Team Members - Intro & Background - The Basics - Juggling Clip - Final Animation - Conclussion

Team Members:
Christopher Choyce
Devin Hunt
Juggle Bot

Intro & Background:
We've spent the first part of this class discussing motion -- both via pathing and via key framing. Our first project demonstrated our ability to use and apply those concepts. Now comes the fun part.

Project two is an all together new undertaking: use Maya to create both a realistic and complex motion. In this case we were tasked with creating a life-like juggling animation. This means creating the club model, creating the motion path, applying the club to the path.. then repeating that to mimic 3 juggling objects.

But why stop with just the juggling motion?

We decided to enlist the help of our trusty friend Juggle-Bot for this project, and it was more than happy to tag along for the fun.

The Basics:
First and foremost: The Club™
First version of The Club™ We started out making a club by designing the profile with the CV Curve tool and then extruding it around a circle. This produced a clean and easy to use polygon as our club.

However, Juggle-Bot didn't like this boring old club very much = ( Well we sat down with it, and discuss what should be used. The result? Why nothing short of a trusty old bolt! This also, was pretty simple to implement. We made a 2-d polygon in the shape of a hex bolt, and then just extruded the top face up. Add a simple cylinder for the base and there you have it! We applied a very small bevel to give the top some texture. Ideally we wanted to also apply a screw pattern to the cylinder to give it a bit more realism, but we couldn't fit the right shape to it and decided to go on without it.

To create the juggling motion, we used key framing to mimic the motions. It took a while to figure out the best way to accomplish this (or any way, for that matter). Trying to use the trax editor proved fruitless, so we ended up just using the timeline on the bottom of the main Maya screen. Once we key framed out a motion we liked, we just copied and pasted the key frames to the next phase of the motion; this created the repeating juggling pattern. To do the other 2 bolts, we just phase shifted the start of each by the proper amount and our juggling animation was complete. This solution proved simple and effective and, most importantly, it worked.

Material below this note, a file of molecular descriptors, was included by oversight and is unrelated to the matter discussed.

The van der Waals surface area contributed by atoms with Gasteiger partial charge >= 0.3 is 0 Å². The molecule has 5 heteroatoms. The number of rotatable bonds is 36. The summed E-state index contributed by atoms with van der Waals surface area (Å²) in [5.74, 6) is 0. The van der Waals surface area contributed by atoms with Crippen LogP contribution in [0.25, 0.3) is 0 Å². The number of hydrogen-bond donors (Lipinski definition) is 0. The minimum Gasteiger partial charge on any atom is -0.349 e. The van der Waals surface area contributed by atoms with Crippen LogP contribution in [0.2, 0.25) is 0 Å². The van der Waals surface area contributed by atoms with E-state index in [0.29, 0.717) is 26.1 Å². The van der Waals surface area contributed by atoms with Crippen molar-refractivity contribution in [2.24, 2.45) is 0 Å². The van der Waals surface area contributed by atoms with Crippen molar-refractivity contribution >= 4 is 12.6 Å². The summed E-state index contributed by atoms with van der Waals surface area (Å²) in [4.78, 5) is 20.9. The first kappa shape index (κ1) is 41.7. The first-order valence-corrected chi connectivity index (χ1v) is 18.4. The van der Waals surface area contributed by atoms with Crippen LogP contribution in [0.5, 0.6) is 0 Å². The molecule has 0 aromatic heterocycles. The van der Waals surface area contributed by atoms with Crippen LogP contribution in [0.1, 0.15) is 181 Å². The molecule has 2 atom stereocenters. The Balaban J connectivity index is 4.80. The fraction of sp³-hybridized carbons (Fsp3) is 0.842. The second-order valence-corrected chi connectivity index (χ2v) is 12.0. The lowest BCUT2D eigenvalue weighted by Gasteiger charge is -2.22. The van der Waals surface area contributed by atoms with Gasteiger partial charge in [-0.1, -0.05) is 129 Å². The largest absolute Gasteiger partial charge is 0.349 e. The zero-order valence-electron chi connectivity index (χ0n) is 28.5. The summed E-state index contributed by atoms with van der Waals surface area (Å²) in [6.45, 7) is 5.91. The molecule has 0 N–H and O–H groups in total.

3 second demo of the juggling motion.

Final Animation:
Our final animation proved to be quite an undertaking; all told we had almost 700 frames of animation that we rendered in a wide-screen resolution and using IBL (Image Based Lighting). Our batch rending took between 10 and 20 seconds per frame and our preview images usually took about 23 seconds to render on a machine with 2gigs ram and a 128bit graphics card.

It was well worth it, though. The frames look absolutely amazing. We ended up importing the juggling animation into the Juggle-Bot scene and then syncing up the two motions (Juggle-Bot's motion's were done in parallel to the juggling motions themselves). This saved us a lot of time since we could split up the animation time. We then rigged up the cameras to feature certain poses through-out the animation, and to try and help give Juggle-Bot a strong sense of personality.

The results are as followed.. enjoy!

Full clip, as uploaded to

Our animation is avaliable in full quality 720x480 resolution as well. You may download this file here Thanks for reading and we hope you've enjoyed!

~ Christopher Choyce && Devin Hunt